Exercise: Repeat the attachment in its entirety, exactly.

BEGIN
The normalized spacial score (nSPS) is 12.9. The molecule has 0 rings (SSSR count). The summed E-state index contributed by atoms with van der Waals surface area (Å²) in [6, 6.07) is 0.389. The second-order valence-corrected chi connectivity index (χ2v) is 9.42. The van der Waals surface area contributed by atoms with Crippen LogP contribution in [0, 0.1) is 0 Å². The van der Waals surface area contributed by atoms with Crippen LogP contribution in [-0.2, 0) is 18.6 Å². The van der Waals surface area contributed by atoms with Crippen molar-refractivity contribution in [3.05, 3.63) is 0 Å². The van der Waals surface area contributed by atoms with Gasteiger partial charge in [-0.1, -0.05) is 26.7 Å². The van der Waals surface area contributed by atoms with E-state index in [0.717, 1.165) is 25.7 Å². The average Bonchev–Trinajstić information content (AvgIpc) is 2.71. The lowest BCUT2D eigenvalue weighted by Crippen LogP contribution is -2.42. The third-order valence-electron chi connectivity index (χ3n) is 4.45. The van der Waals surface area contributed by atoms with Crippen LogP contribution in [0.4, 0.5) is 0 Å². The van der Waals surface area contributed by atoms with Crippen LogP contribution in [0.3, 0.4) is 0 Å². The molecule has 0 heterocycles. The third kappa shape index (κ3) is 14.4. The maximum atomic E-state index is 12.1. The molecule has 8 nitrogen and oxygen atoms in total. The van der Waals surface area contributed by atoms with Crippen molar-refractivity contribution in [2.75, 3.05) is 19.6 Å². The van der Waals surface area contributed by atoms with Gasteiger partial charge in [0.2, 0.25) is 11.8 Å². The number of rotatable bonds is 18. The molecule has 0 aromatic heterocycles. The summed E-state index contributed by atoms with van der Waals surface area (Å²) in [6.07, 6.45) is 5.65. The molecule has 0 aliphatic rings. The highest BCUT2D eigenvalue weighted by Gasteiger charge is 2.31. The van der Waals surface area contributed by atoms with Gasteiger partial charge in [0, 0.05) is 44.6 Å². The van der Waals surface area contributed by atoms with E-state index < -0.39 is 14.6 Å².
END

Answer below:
The normalized spacial score (nSPS) is 12.9. The molecule has 0 rings (SSSR count). The summed E-state index contributed by atoms with van der Waals surface area (Å²) in [6, 6.07) is 0.389. The second-order valence-corrected chi connectivity index (χ2v) is 9.42. The van der Waals surface area contributed by atoms with Crippen LogP contribution in [0, 0.1) is 0 Å². The van der Waals surface area contributed by atoms with Crippen LogP contribution in [-0.2, 0) is 18.6 Å². The van der Waals surface area contributed by atoms with Crippen molar-refractivity contribution in [3.05, 3.63) is 0 Å². The van der Waals surface area contributed by atoms with Gasteiger partial charge in [-0.1, -0.05) is 26.7 Å². The van der Waals surface area contributed by atoms with E-state index in [0.717, 1.165) is 25.7 Å². The average Bonchev–Trinajstić information content (AvgIpc) is 2.71. The lowest BCUT2D eigenvalue weighted by Crippen LogP contribution is -2.42. The third-order valence-electron chi connectivity index (χ3n) is 4.45. The van der Waals surface area contributed by atoms with Crippen LogP contribution in [0.4, 0.5) is 0 Å². The van der Waals surface area contributed by atoms with Crippen LogP contribution in [0.3, 0.4) is 0 Å². The molecule has 0 heterocycles. The third kappa shape index (κ3) is 14.4. The maximum atomic E-state index is 12.1. The molecule has 8 nitrogen and oxygen atoms in total. The van der Waals surface area contributed by atoms with Crippen molar-refractivity contribution in [2.75, 3.05) is 19.6 Å². The van der Waals surface area contributed by atoms with Gasteiger partial charge in [0.2, 0.25) is 11.8 Å². The number of rotatable bonds is 18. The molecule has 0 aromatic heterocycles. The summed E-state index contributed by atoms with van der Waals surface area (Å²) in [6.07, 6.45) is 5.65. The molecule has 0 aliphatic rings. The highest BCUT2D eigenvalue weighted by Gasteiger charge is 2.31. The van der Waals surface area contributed by atoms with Gasteiger partial charge in [0, 0.05) is 44.6 Å². The van der Waals surface area contributed by atoms with E-state index < -0.39 is 14.6 Å².